I've talked to owner of other bikes that have the Corbin seat and they all seem to love it.
I'd love to find an RC51 owner in my area with one to try it out.
I don't find the stock seat too bad for short rides, and don't even notice it when riding through the twisties, but it got a bit hard on a long trip last year.
There's also the Sargent seat as well, which is similar to the Corbin.
I don't think its worth the $300 that they cost unless long rides is your thing. I mean I can go for a few hours before it starts to get painful and then I'm wishing I had one. I rode on a 51 that had one and they are very nice. Just seem alittle to high dollar for me. You can spot a good used one on ebay evry now and then.
Padding and contour.
The seat contour forms more of a pocket to support you and the different padding adds more cushioning.
You tend to sit in it rather than on it.
I've talked to riders on many brands of bikes who use them and they all agree that it makes a difference.
I guess if I rode that much over long highway distances routinely I'd spring for the seat.
My riding tends to be short hauls so it hasn't been a necessity for me.
However last year I went on an all day trip with two 4 hour legs, and that last portion of the return leg was really making me consider one.
I can't speak for how well the Corbin works on the RC, but it was the best money I ever spent on mods for my Blackbird. With the stock seat, the old ass-burn would set in at about the 200 mile mark, and from then on it was sheer agony all the way home. I bought a used Corbin (still pricey) and installed it, then took an all-day test ride. Unbelievable. The Corbin eliminated the pressure points from the stock saddle, and completely elimiated the pain.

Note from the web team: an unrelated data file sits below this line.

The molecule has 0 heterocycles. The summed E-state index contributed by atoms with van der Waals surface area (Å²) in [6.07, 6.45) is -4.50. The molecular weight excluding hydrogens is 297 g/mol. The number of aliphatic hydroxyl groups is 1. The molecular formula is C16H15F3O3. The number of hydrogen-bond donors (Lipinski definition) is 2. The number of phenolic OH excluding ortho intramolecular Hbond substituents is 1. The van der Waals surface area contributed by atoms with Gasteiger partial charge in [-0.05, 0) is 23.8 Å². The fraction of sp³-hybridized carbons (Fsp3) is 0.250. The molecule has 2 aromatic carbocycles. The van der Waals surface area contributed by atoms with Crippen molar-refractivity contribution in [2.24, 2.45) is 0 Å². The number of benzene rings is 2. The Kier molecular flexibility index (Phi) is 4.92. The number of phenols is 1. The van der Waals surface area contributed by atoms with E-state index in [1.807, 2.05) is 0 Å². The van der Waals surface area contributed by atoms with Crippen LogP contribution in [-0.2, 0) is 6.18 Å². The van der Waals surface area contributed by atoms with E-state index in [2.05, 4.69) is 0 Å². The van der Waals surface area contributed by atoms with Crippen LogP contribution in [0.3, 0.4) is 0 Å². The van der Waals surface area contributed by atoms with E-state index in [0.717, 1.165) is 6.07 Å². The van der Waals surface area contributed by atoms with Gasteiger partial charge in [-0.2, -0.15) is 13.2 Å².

That summer I took a 750 mile trip (one day's ride) to PA from TN, and the Corbin was a God-send, allowing me to cover the miles without agony. Only draw-back is that you're pretty much "planted" in one position w/ the Corbin, at least on the Blackbird, so if you tend to hang off the saddle alot when cornering, it does restrict your body movement a bit. I never found it to be a problem, but then I don't drag knee.
From an appearance standpoint, I think Sargent makes a nicer
seat than Corbin, they just seem to be detailed and of a better
quality. I understand Corbin's customer service sucks, whereas
Sargent is much better in that department. My only gripe about
Sargent seats is that you have to send them your old pan and
they essentially build you a new seat on your old platform. Corbin
builds their seats from scratch, so you basically "buy off the shelf".
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